As the coronavirus lockdown wears on, the bills are becoming more frightening. Many people are still waiting for unemployment or stimulus checks to arrive. Others are dealing with cuts in work hours or commissions or tips, resulting in lower income. Here are some ideas on how to prioritize paying those bills.
–Student loans: Federal student loans payments and interest are suspended until September 30, removing that worry. In fact, most servicers have simply stopped the monthly auto-deduction for your federal student loan.
Unfortunately, private student loans carry no such protection. That’s going to be a big problem because, according to a new survey from LendEDU, 78 percent of private student loan borrowers are not sure they can make their payments.
Here’s a tip from LendEDU: If you are able to continue to pay your federal student loan, almost your entire payment will go toward principal instead of interest now. So be sure to target any payments specifically toward the loan with the highest balance or highest interest rate.
–Mortgage payments: The original coronavirus relief bill (aka CARES Act) protected homeowners who have federally backed or guaranteed mortgages. That includes home loans owned by Fannie Mae and Freddie Mac as well as VA, USDA and FHA mortgages.
If you are impacted by the pandemic, you can get mortgage forbearance for up to a year and lenders cannot foreclose on your property. And even if your mortgage doesn’t qualify under this federal program, most lenders are offering some kind of deal — allowing you to skip a payment or two and have that amount added to the end of your loan term.
Contact your mortgage servicer immediately to try to make arrangements. Get the details in writing on how the skipped payments will be repaid. And if your servicer is also collecting your property tax and homeowner’s insurance payments each month, remember to set aside money for those costs, which will not be forgiven.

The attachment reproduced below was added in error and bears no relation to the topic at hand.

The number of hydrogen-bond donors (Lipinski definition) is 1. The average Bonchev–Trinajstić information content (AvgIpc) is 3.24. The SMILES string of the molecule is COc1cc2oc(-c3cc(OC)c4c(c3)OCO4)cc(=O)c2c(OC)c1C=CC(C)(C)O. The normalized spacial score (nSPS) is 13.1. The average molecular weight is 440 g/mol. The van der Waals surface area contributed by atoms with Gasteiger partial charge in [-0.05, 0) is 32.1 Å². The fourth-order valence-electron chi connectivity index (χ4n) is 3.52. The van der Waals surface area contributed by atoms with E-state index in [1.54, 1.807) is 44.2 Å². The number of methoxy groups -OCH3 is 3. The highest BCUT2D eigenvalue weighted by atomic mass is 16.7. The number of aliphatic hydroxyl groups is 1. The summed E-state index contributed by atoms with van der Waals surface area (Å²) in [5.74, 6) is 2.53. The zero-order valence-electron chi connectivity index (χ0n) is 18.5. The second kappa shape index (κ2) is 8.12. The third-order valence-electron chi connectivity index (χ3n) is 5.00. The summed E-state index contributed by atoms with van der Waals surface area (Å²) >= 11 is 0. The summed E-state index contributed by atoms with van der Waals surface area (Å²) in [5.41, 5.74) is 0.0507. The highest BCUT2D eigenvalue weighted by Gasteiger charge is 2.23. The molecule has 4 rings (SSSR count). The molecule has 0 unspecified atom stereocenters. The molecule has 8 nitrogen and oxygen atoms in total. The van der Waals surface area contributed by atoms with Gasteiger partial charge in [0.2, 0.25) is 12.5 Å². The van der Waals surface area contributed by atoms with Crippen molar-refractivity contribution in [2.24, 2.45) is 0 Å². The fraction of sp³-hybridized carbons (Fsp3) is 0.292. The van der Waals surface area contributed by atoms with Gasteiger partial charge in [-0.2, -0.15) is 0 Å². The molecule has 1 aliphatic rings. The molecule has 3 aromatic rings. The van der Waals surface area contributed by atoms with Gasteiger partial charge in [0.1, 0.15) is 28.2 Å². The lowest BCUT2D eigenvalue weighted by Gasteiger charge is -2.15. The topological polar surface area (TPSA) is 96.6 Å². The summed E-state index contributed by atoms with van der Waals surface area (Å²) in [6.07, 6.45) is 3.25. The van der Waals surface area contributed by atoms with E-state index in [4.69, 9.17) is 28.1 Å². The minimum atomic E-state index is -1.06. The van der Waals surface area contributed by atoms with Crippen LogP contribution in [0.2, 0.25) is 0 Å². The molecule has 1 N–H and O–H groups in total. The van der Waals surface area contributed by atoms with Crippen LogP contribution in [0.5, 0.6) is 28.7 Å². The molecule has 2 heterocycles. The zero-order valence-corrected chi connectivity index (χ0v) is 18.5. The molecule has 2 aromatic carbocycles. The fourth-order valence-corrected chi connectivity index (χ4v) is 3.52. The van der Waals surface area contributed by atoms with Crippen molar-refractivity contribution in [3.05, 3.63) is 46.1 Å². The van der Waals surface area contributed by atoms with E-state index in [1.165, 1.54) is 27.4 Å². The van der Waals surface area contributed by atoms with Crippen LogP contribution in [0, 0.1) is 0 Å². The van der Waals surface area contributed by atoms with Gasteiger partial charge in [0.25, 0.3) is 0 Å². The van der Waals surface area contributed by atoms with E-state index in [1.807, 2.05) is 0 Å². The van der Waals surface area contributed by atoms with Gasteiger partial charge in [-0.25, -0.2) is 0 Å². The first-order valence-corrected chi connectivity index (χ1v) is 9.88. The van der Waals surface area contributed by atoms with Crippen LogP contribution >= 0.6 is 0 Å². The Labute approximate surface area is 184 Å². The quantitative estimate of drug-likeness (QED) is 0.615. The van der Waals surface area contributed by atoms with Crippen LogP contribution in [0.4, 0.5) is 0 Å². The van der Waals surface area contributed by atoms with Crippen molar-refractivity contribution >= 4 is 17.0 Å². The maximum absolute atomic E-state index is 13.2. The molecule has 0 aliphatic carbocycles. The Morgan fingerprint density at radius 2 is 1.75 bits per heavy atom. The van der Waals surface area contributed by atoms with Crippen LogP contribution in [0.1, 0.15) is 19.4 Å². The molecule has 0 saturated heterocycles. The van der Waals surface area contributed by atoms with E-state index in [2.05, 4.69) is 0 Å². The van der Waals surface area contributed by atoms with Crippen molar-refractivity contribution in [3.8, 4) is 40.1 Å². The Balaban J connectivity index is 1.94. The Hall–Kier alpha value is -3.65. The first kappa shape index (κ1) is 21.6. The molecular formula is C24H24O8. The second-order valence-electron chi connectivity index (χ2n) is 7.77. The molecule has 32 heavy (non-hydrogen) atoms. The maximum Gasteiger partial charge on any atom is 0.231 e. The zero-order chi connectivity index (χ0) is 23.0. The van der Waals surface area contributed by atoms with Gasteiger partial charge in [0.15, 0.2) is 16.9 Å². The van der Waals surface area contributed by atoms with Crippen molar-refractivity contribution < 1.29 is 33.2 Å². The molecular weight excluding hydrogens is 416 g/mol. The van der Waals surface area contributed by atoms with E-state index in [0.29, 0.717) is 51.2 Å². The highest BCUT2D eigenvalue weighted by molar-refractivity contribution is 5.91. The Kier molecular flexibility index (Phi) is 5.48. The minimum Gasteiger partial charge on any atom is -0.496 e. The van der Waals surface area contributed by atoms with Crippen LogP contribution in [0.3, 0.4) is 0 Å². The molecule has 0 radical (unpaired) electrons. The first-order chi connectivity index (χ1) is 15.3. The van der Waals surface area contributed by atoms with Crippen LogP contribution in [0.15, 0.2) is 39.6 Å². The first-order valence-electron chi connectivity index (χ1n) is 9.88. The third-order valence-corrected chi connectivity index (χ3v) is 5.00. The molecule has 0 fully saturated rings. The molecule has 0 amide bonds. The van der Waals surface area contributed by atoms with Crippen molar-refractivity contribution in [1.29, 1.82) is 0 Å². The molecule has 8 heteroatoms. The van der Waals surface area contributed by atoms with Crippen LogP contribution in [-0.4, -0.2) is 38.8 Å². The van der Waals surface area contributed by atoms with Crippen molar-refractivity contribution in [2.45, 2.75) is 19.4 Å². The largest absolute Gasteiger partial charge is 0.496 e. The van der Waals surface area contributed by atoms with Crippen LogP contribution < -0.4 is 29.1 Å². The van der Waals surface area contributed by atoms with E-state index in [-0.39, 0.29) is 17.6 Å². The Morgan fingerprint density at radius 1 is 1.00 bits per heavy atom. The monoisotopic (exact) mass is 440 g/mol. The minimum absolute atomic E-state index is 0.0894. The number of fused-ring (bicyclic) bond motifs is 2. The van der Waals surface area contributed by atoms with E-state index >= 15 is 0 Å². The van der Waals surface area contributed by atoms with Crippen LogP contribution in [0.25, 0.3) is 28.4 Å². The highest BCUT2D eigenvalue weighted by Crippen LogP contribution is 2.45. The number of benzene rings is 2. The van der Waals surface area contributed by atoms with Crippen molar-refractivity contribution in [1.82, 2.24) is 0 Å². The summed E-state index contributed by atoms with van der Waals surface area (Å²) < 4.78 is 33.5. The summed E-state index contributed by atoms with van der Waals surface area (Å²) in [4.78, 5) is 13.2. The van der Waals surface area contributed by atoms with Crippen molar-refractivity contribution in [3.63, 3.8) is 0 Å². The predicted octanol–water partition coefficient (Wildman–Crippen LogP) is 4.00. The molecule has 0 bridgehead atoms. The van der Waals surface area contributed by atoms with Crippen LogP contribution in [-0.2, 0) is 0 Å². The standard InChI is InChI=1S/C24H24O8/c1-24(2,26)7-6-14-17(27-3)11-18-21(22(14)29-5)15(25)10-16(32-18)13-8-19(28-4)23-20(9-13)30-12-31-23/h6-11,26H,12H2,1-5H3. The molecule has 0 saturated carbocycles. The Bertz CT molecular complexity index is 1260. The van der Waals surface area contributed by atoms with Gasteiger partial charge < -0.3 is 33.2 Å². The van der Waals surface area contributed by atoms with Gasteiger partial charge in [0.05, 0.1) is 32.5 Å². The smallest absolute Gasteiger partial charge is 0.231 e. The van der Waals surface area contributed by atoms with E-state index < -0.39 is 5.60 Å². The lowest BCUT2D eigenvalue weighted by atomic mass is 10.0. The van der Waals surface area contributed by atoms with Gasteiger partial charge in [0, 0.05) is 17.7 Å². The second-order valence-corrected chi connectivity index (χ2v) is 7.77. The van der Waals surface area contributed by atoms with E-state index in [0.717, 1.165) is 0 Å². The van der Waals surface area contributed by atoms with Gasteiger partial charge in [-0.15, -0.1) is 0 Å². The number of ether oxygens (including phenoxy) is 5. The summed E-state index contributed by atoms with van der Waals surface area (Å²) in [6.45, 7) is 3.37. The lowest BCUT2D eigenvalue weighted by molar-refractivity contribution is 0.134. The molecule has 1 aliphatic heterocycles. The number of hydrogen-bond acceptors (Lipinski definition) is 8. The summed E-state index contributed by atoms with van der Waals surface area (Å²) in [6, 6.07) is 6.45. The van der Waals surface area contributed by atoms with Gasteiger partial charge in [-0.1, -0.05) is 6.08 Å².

–Rent payments: The CARES Act also created a moratorium on evictions from federally financed properties — which accounts for about one in four apartments. It basically halts evictions for 120 days. Many cities and states have also banned evictions, whether or not the property has a federally backed loan.
Contact your landlord to explain your situation and make arrangements. Remember, the landlord must make his or her mortgage payments, as well as pay for building utilities and property taxes. So if you can afford to pay something, you’ll help those who really have no income right now.
–Credit card debt: The amount you owe on your credit card is unsecured, so your clothing or furniture can’t be repossessed. But failure to pay at least the minimum will have an impact on your credit score. That said, if you can’t pay, simply don’t! The banks are preparing for large losses. If you’re still current on payments, this is a good time to try for a balance transfer to a card that offers zero rates for a year or more. Find them at www.CreditCards.com.
–Car payments: Unlike the items purchased with credit card debt, the lender on a car loan can definitely repossess your car. And if you need the car when it comes time to get back to work, making this monthly payment should be one of your top priorities — after food and utilities.
–Health insurance: Losing your health insurance along with your job can have devastating financial impacts. Try to negotiate with your boss for an extension of healthcare coverage if you are furloughed. Check the cost of COBRA, which extends coverage of your job-provided insurance.
Job loss is a “triggering event” for accessing insurance through the Affordable Care Act, so go to Healthcare.gov/Coronavirus. Or go to www.eHealthInsurance.com and check out less expensive short-term policies to get you through this gap period.
Now is not the time to worry about credit ratings or scores. This economic crisis isn’t going to last forever. And most Americans are facing the same challenges. If the lenders want to continue to make money off Americans, they’ll have to be a bit flexible in dealing with us in these tough times.
(Article written by Terry Savage)